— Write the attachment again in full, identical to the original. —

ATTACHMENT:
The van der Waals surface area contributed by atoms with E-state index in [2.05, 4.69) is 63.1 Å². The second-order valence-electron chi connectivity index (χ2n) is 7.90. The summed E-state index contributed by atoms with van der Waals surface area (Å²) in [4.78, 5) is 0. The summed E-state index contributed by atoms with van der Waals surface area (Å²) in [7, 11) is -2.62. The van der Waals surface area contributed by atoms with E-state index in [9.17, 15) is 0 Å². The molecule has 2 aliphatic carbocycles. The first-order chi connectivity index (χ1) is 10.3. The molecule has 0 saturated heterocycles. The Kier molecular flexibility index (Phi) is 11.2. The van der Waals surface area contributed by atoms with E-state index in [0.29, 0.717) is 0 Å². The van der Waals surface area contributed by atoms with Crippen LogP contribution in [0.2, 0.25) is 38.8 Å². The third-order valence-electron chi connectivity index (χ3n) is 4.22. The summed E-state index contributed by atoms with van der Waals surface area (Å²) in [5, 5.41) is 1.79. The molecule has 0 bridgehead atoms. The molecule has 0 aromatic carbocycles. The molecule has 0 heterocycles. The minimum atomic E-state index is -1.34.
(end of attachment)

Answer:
The van der Waals surface area contributed by atoms with E-state index in [2.05, 4.69) is 63.1 Å². The second-order valence-electron chi connectivity index (χ2n) is 7.90. The summed E-state index contributed by atoms with van der Waals surface area (Å²) in [4.78, 5) is 0. The summed E-state index contributed by atoms with van der Waals surface area (Å²) in [7, 11) is -2.62. The van der Waals surface area contributed by atoms with E-state index in [9.17, 15) is 0 Å². The molecule has 2 aliphatic carbocycles. The first-order chi connectivity index (χ1) is 10.3. The molecule has 0 saturated heterocycles. The Kier molecular flexibility index (Phi) is 11.2. The van der Waals surface area contributed by atoms with E-state index in [0.29, 0.717) is 0 Å². The van der Waals surface area contributed by atoms with Crippen LogP contribution in [0.2, 0.25) is 38.8 Å². The third-order valence-electron chi connectivity index (χ3n) is 4.22. The summed E-state index contributed by atoms with van der Waals surface area (Å²) in [5, 5.41) is 1.79. The molecule has 0 bridgehead atoms. The molecule has 0 aromatic carbocycles. The molecule has 0 heterocycles. The minimum atomic E-state index is -1.34.